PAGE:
Flexible Schedules Are No Better Than No Schedule At All

That incendiary headline is not totally off, it turns out. In certain environments—like retail stores and hotel chains—so-called “just-in-time scheduling” wreaks havoc on hourly employees’ lives and also increases absenteeism and turnover.

Kimberly Weisul at Bnet found a recent study that analyzed such unpredictable schedules and their effects on work-life balance and productivity in the office.

The study found:

  • Almost half of workers said they had three different end times in the previous week
  • 60 percent of workers said their schedule changed “a lot” or “a fair amount” week to week
  • And one store said 80 percent of its employees were on probation for attendance problems. Since it seems unlikely that 80 percent of staff would really be that unreliable, the store’s problems could be of its own making.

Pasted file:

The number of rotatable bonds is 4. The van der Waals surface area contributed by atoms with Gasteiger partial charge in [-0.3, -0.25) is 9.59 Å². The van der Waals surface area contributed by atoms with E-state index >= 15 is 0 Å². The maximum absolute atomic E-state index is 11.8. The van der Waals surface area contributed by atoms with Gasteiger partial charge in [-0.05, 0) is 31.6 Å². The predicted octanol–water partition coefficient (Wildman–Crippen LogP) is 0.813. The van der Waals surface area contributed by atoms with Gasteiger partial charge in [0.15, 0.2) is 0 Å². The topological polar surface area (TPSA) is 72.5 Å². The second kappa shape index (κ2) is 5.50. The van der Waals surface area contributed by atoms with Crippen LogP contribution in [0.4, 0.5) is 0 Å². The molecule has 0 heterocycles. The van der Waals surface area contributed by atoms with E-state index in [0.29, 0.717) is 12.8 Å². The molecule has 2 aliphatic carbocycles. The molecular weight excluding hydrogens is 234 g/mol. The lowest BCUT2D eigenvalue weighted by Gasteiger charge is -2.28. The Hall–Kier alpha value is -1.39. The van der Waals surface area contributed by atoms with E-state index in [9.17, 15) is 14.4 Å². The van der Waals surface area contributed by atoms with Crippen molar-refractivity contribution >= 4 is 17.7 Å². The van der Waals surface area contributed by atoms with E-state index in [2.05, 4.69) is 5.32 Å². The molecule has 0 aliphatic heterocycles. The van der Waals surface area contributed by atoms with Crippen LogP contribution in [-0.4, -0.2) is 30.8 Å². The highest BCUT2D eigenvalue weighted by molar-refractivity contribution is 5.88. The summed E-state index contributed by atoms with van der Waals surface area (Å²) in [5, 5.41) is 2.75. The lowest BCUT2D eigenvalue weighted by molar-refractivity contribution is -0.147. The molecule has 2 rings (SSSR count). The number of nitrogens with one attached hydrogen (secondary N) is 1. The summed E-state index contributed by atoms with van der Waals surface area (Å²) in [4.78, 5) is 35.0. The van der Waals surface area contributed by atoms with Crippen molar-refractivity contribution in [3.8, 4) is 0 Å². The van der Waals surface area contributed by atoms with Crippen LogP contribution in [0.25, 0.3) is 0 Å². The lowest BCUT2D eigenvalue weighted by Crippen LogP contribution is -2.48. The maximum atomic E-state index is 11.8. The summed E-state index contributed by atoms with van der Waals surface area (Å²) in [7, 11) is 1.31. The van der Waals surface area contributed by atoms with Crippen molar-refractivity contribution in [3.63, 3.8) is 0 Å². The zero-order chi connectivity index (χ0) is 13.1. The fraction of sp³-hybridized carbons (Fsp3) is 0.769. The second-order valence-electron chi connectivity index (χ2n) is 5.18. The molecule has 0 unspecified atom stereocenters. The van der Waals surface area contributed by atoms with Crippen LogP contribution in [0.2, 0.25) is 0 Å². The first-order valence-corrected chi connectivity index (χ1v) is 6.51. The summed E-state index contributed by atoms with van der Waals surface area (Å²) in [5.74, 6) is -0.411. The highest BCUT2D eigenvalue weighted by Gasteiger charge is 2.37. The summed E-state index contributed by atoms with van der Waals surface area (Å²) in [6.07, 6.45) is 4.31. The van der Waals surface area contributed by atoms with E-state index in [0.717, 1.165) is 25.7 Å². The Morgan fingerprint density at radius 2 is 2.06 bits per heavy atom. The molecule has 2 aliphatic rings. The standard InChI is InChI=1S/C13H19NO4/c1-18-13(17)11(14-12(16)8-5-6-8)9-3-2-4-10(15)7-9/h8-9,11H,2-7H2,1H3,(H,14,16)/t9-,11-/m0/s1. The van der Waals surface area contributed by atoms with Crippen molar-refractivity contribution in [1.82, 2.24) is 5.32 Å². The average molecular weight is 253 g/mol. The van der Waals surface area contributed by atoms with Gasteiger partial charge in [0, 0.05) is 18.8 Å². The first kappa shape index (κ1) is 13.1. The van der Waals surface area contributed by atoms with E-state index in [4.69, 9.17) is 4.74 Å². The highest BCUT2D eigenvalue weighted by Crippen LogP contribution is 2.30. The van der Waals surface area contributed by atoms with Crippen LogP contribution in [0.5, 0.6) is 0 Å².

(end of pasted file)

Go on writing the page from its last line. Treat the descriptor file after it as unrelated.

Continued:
The conclusions: A changing schedule is as good as none. But some places really don’t know how many people they’ll need consistently.

In those cases, managers that allow workers to swap shifts without consulting the boss are highly regarded, Weisul says. Other suggestions: training “floaters” who can fill in where needed, letting workers take vacation “days” in hourly or partial day increments, or scheduling more people than needed so employees know they have a safety net.

Lest you think unpredictable schedules are just found within the realm of low-wage retail jobs, think again: this type of schedule is fairly common amongst entry-level journalism positions, and we wouldn’t be surprised to hear it is common in PR or marketing firms as well. Have you worked one of these gigs?